Site icon Wonderful Engineering

These Bank Robbers Used Deepfake To Imitate Boss’ Voice And Siphon Off $35 Million

3d rendering head voice recognition system, blue ground

Excess of everything is bad…

Not long ago, Justin Bieber fell prey to a deepfake version of Tom Cruise and now it seems like the technology is even being used to commit heists. A bank in the United Arab Emirates was fooled by criminals using AI voice cloning which ended with them stealing $35 million dollars. Deepfake technology is getting more advanced day by day and dangerous as well…

According to court documents in Forbes’ custody, the robbers used a deepfaked voice of the company executive to fool the bank manager to transfer millions of dollars to their possession in early 2020. The plan of action was to use the fake voice of the executive to say that the company was about to make an acquisition and needed the money to do so which the bank manager thought was of the real executive as he had worked with him before and believed the fake voice. He then authorized the transfer, right into the criminals’ account without them having to rob a bank physically themselves.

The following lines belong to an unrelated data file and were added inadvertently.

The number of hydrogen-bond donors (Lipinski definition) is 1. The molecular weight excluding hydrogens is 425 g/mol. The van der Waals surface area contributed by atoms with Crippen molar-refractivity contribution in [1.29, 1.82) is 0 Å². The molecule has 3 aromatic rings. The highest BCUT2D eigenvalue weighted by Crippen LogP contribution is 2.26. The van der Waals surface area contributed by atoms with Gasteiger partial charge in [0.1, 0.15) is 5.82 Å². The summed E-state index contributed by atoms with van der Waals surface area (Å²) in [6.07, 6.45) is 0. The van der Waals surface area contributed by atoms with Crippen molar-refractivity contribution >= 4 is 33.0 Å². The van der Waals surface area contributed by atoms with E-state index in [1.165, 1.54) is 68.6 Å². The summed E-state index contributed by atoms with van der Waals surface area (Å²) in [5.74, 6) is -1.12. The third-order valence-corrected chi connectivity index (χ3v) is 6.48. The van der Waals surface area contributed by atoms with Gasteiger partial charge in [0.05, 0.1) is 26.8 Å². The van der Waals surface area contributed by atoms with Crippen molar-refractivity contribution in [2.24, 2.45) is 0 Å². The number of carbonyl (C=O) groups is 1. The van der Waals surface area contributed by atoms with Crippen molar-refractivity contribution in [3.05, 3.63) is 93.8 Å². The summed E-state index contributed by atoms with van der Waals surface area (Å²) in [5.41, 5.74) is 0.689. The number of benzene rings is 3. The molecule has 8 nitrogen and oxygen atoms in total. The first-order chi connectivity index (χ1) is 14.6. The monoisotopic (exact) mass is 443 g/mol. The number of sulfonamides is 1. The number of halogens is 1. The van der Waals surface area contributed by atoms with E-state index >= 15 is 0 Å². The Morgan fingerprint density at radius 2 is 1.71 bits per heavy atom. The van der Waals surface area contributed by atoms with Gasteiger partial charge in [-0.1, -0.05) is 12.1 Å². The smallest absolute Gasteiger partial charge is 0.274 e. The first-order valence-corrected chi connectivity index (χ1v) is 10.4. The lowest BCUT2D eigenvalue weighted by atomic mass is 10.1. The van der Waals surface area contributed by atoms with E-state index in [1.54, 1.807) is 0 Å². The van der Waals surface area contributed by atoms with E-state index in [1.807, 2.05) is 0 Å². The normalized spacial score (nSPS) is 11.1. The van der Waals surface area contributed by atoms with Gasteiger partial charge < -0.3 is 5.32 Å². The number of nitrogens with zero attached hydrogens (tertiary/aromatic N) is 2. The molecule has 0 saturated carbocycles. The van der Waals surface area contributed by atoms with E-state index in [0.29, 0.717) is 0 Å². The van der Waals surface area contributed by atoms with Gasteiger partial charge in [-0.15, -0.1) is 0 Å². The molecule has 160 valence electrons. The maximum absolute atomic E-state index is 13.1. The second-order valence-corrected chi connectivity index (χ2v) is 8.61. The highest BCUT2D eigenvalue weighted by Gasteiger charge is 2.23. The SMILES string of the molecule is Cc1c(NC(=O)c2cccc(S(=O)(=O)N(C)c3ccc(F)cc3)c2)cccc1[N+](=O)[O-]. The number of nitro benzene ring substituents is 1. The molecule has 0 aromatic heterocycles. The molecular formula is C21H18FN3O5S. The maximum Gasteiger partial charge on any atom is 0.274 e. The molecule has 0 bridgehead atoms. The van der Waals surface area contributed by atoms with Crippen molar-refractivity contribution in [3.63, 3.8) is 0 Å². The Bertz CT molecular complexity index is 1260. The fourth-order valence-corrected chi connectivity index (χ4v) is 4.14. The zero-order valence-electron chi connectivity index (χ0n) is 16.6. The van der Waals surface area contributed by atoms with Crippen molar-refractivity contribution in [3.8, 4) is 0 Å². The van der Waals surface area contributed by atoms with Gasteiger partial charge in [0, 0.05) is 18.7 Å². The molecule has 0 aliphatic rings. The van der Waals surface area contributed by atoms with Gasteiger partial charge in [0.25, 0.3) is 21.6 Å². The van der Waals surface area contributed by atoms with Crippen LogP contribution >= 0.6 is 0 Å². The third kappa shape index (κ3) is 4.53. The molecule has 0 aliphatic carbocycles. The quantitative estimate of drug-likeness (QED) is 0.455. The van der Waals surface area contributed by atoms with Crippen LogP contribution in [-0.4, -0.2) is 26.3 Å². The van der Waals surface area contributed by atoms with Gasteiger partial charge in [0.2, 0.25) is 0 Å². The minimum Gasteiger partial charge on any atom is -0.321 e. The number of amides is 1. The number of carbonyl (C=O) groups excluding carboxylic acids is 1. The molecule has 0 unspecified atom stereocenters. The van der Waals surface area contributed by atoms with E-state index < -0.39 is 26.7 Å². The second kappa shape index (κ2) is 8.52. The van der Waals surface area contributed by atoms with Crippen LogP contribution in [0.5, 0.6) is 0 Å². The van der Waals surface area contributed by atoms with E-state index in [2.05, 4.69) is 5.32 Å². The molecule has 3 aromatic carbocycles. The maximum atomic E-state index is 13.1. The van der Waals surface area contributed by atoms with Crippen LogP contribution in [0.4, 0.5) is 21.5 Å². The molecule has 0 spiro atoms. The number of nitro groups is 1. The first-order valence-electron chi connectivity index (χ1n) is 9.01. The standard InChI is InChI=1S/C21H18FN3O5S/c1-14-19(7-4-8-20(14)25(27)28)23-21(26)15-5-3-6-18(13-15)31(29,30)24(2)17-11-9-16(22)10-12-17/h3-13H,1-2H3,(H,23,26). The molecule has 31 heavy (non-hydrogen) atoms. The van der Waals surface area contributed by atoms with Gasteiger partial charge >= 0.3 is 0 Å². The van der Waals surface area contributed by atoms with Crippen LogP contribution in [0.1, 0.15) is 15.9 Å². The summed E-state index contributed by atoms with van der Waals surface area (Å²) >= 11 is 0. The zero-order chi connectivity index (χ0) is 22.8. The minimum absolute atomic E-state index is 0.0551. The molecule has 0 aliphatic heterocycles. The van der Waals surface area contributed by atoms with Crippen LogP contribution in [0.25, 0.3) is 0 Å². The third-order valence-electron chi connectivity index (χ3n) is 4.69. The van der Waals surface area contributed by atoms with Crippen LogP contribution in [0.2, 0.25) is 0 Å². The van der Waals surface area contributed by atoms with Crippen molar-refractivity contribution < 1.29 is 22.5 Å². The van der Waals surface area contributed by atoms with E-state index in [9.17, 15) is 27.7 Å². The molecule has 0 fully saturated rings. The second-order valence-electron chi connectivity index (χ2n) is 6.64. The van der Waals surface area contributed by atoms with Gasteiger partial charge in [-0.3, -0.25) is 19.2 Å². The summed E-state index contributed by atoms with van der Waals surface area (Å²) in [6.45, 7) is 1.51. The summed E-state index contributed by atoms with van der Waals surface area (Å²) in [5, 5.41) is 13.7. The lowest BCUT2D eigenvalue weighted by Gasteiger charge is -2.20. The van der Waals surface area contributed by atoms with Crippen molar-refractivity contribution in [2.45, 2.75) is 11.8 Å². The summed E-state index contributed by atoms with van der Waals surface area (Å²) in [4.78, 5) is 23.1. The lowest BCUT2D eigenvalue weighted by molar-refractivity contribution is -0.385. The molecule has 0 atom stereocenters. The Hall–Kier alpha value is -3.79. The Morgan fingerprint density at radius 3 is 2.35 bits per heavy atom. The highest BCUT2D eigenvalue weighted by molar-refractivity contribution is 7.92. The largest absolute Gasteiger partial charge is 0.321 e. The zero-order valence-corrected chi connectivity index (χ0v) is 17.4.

The UAE has now requested American investigators to help trace the estimated $400,000 dollars that went into US-based accounts. Dubai investigators believe that the heist involved at least 17 people using “deep voice” tech and sent money to different banks around the world.

Turns out, this isn’t the first time that deepfake technology has been used for illegal purposes instead of providing benefits for humanity. In 2019, criminals used AI to try and impersonate an executive’s voice to steal $243,000, according to The Wall Street Journal. The CEO of a UK-based energy firm thought he was speaking to the chief executive of the firm’s German parent company, who asked him to send the fund to a Hungarian supplier.

Scams using deepfake technology and artificial intelligence is becoming a new concern for companies as there are not many cybersecurity tools that are equipped to deal with spoofed voice recordings but looks like now companies would need to invest in products that can detect deepfake recordings.